Monday, April 19, 2010


Autism is common and often misunderstood

The likelihood that a child has autism is much higher than many people realize.

The U.S. Centers for Disease Control (CDC) reports that 1 in every 110 American children has been diagnosed with autism, including 1 in 70 boys. It is more common than childhood cancer, juvenile diabetes and pediatric AIDS combined.

According to, autism spectrum disorders (ASD) are a variety of complex neurodevelopment disorders, characterized by difficulties in communication, social impairments, repetitive, and stereotyped patterns of behavior.

Autism spectrum disorders can range from mild forms to severe forms. However, although autism spectrum disorders vary significantly in presentation and severity, it occurs in all ethnic and socioeconomic class and affects every age group.

As a registered nurse with two nephews diagnosed with ASD, I can assure you that ASD can affect any family. It is difficult to come to terms that your beloved child may have a problem but I can reassure you that being properly informed and obtaining early intervention is crucial.

This is why The William W. Backus Hospital Education Department has organized a community education program, “Could My Child have Autism?” as part of its ongoing Family Matters series. The free program will be held from 6:30 pm to 8:00 pm May 13 in the Backus Hospital entry-level conference rooms. To register, call (860) 889-8331 Ext 2495. Developmental Behavioral Pediatrician Dr. Dumont-Mathieu will discuss recognizing the signs, getting a diagnosis and accessing resources, and a Backus Hospital’s Rehabilitation Services Department will be on hand to talk about the pediatric services it offers, including speech therapy.

A child’s parents or primary caregivers usually are the first to notice signs of ASD. One of the most common signs of autism is impaired social interaction. This can be noticed as early as infancy.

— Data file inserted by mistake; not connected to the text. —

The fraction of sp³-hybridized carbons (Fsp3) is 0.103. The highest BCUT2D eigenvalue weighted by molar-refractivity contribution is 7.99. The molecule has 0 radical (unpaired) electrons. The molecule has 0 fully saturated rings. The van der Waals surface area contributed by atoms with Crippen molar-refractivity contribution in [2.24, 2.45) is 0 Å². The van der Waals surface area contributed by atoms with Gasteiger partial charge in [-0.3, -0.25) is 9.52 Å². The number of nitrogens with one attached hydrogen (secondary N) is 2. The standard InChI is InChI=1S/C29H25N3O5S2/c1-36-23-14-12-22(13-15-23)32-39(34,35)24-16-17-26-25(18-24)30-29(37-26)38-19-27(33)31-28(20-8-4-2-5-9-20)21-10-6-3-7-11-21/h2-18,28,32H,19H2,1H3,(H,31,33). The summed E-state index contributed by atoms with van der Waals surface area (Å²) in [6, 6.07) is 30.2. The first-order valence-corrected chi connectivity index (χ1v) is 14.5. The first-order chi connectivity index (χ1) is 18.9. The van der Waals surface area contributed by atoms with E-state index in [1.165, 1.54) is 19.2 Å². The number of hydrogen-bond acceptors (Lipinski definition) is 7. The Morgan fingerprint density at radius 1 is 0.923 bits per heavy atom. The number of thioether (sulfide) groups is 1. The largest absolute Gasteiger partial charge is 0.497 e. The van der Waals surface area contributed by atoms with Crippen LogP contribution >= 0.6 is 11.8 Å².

Children with ASD also tend to start speaking later than other children, may not respond to their name and often avoid eye contact. They may refer to themselves by their name instead of “I” or “me.” They have difficulty interpreting what other people are feeling or thinking because they do not understand social cues, such as tone of voice, or facial expressions. These children also do not know how to interact and play with other children. Many children with ASD engage in repetitive movements such as rocking or twirling, or in self-abuse behaviors such as biting or head banging.

Scientists are not certain about what causes ASD, but it’s likely that both genetics and environment play a role. There is no cure for autism but early therapies and intervention can make extraordinary differences in a child's development. How a child is functioning now may be very different from how he or she will function later on in life.

Lisa Cook is a registered nurse with the Backus Hospital Education Department. This advice should not replace the advice of your personal physician. E-mail Ms. Cook or any of the Healthy Living columnists at To comment on this or other Healthy Living columns, click below or go to the Healthy Living blog at


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